Hall's second class is not second-class

Wednesday is the big day when the second class of the NASCAR Hall of Fame is announced. Dr. Jerry Punch is the designated voter for ESPN, and he'll do a fine job.

But here are the people I would pick as the second five to get in:

David Pearson: He should have made the first class and should be on everyone's ballot this time. The Silver Fox is a three-time champion (the only three times he ran the full season) and the only man besides Richard Petty to win more than 100 races.

Dale Inman: A crew chief needs to be in the second class, and Inman is the clear choice. Excluding team owners, he is the only man in NASCAR to win eight championships (seven with Petty and one with Terry Labonte).

Raymond Parks: The voters need to recognize the pioneers, and Parks is NASCAR's best representative as the first championship team owner.

Cale Yarborough: The first man to win three consecutive championships, a record that lasted 30 years until Jimmie Johnson tied it in 2008 and broke it in 2009.

Lee Petty: NASCAR's first three-timer champ, the first winner of the Daytona 500 and the patriarch of the Petty legacy.

We'll see how many I get right. Many other candidates are worthy, including Darrell Waltrip, Bobby Allison, Rick Hendrick, Richard Childress and Glen Wood, to name a few.

Jeff Gordon, a Hall of Fame lock when he retires, made a pitch for his boss -- Hendrick, who could win his 10th Cup championship this year.

"I would certainly love to see Rick get inducted," Gordon said at Fontana. "You know he's going to make it eventually, but to be in that second class would be pretty amazing. He's been in the sport for a long time and has achieved an awful lot beyond just the success with the race teams."

Since I'm already in the prediction business today, here's another one for you.

If Jimmie Johnson easily wins a fifth consecutive Sprint Cup title this year, going to the finale at Homestead-Miami Speedway without being seriously challenged, NASCAR will adopt an elimination system next year.

If he doesn't win it, or at least has to fight for it down to the final laps at Homestead, the Chase won't be changed.

Sunday's race at Auto Club Speedway should be a lesson to all tracks that shorter is better. The event was reduced 100 miles (50 laps) from the previous 500-mile race, and it was the best race ever at ACS.

There is more urgency to get to the front and make things happen when the race is shorter, so fans see much more on-track action even though it's a shorter distance.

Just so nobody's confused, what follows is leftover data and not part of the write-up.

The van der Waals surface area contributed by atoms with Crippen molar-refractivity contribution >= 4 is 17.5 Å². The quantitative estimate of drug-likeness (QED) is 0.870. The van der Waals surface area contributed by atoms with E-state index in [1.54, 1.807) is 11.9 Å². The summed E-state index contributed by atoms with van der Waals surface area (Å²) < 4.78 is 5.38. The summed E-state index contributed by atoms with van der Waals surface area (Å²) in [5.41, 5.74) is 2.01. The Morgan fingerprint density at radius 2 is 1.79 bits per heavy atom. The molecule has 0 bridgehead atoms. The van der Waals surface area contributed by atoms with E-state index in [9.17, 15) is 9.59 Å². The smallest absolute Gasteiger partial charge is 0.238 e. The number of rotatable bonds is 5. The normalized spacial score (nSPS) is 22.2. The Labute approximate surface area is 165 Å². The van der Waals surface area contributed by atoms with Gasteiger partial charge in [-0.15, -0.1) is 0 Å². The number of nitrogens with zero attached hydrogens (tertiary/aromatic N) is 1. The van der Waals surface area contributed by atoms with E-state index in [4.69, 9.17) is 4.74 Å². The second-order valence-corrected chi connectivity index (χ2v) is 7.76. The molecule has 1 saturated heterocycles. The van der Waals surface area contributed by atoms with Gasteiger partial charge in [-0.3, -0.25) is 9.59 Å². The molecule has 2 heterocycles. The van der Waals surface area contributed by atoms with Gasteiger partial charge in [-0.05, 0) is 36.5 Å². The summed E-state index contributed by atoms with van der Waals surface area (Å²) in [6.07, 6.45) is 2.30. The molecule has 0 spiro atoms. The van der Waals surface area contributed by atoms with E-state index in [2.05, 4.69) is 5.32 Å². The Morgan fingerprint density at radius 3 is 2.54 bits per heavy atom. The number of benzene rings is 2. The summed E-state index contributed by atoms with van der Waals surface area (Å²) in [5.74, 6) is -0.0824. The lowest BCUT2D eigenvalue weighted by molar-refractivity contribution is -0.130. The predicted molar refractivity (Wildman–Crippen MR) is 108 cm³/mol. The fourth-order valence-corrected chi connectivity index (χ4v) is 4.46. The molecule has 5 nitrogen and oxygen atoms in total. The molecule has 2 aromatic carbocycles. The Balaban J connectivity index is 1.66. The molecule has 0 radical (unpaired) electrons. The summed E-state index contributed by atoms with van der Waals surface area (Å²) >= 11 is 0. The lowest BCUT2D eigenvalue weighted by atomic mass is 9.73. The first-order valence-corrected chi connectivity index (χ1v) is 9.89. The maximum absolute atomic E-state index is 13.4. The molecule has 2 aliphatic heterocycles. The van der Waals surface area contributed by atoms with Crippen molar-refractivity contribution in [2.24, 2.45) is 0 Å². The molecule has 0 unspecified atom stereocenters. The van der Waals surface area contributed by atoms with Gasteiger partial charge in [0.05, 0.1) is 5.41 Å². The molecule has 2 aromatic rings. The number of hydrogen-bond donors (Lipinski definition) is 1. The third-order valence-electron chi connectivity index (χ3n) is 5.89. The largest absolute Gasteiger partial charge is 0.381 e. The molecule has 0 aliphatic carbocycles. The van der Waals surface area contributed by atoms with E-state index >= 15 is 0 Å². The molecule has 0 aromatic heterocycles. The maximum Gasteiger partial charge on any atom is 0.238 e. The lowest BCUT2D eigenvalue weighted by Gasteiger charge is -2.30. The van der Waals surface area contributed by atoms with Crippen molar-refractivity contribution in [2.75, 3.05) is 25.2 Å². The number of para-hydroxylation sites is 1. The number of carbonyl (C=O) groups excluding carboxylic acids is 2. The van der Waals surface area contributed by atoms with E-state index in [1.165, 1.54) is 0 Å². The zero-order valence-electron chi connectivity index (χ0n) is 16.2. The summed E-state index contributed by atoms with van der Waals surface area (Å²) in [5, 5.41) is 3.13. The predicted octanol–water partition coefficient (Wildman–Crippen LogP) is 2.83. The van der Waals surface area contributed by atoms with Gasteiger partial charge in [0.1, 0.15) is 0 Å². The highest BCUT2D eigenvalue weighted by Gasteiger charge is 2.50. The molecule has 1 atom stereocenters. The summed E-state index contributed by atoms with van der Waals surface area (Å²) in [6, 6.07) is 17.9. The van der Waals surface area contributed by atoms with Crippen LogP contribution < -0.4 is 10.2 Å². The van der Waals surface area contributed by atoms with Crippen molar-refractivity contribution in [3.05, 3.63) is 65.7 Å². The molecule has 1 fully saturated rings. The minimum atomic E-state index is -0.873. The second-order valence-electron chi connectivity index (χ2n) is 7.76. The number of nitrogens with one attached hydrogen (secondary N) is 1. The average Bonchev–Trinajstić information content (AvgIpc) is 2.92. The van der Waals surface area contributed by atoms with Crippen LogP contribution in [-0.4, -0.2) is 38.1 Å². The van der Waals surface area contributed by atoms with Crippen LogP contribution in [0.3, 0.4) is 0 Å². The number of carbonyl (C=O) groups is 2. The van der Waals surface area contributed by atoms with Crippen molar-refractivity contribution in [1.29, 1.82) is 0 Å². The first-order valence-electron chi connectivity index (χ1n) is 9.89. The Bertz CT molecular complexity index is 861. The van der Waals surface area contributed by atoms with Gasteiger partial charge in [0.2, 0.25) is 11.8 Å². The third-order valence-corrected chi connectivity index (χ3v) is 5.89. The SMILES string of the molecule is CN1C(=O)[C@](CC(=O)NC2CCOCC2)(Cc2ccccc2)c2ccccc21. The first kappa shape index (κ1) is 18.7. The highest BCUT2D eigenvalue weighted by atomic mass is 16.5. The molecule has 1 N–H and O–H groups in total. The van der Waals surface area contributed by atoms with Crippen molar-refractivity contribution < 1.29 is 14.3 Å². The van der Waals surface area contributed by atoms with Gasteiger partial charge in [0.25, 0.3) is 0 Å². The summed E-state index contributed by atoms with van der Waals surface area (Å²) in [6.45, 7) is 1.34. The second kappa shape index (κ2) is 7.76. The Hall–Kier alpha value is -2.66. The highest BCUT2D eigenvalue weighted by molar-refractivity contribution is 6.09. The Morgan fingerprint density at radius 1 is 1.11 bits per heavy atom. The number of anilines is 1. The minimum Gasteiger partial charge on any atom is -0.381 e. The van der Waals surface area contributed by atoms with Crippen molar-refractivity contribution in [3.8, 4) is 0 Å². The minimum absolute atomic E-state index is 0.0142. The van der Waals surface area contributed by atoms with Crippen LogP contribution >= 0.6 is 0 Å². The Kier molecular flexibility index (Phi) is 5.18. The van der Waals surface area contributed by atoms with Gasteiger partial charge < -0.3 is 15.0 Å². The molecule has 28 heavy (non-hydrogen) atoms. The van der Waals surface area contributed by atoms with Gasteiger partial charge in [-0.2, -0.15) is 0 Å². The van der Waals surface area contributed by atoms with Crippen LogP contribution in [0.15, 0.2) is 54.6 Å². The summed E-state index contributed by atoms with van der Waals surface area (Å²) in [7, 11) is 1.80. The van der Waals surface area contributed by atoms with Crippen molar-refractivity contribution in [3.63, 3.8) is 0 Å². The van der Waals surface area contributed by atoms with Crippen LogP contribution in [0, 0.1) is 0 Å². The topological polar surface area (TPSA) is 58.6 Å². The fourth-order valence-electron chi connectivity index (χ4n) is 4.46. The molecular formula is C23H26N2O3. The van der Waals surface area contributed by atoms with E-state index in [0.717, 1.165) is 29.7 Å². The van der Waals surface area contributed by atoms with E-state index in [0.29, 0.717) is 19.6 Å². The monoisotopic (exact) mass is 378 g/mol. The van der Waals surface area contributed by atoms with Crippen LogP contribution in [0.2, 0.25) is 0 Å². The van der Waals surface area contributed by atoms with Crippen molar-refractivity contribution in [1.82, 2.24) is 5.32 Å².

Are you listening, Pocono? The same holds true for Martinsville and Bristol, which would have better events at 400 laps instead of 500.

You have to wonder whether Clint Bowyer will receive one of NASCAR's double-secret fines because of his comments after Sunday's race.

Bowyer, who finished second to Tony Stewart, insinuated that NASCAR officials called an unnecessary caution while he was leading late in the race at Fontana.

Denny Hamlin and Ryan Newman said they were privately fined earlier this season for critical comments they made publicly. Hamlin's $50,000 fine came from similar comments about debris cautions at Michigan.

Bowyer didn't deny debris was on the track Sunday (he wouldn't specify what it was), but he said it had been there for that entire green-flag run, so why was the yellow flag thrown with 18 laps to go?

Bowyer, who has been critical of the decision to penalize his team after his New Hampshire victory in September, also was asked whether he thought NASCAR was trying to send him a message.

"That's a good question," he said.

"Have fun with that one," said Jimmie Johnson, who was sitting next to Bowyer in the media center.

Bowyer wised up at that point and gave a "no comment."

But it's clear Bowyer remains deeply angered about the 150-point penalty that eliminated the No. 33 Chevy from Chase contention. Without the penalty, Bowyer would be only 97 points behind Johnson and still in the battle for the title.

Bowyer is desperate to get win a before the season ends so he can walk in the media center and say "I told you so'' to prove his team can win without cheating.

Johnson is one of the best in Cup at making suggestions and giving his crew chief detailed information to help make adjustments on the car. It's one of the reasons he has won four consecutive championships.

But he had a funny moment with Chad Knaus late in the race Sunday at Fontana during a caution.

Knaus: "Whatya wanna do?"

Johnson: "Man, I have no idea."

Knaus: "Whatya think they're gonna do?"

Johnson: "Not my job, man."

Johnson wasn't being obtuse. He was trying to lighten a tense moment for Knaus. That's how they roll, and it worked. Johnson finished third.

Take a wild guess -- who does Denny Hamlin think is his worst enemy in the Chase?

If you guessed Johnson, you're wrong.

"Your head is your own worst enemy," Hamlin said this past weekend. "Especially myself. Someone told me a quote not too long ago that I would hate to have myself as my own worst enemy. I feel like that is my own worst enemy at times.

"Your head really gets into it at times, but you have to just stay focused and stay light. The more pressure you put on yourself, you go out here and you're not having fun. That's when you really go downhill. I think you have to enjoy the aspect of the racing itself."

So if Hamlin wins the title, will he congratulate himself for beating his own worst enemy, himself?

Terry Blount is a senior writer for ESPN.com. His book, "The Blount Report: NASCAR's Most Overrated and Underrated Drivers, Cars, Teams, and Tracks," was published by Triumph Books and is available in bookstores. Click here to order a copy. Blount can be reached at terry@blountspeak.com.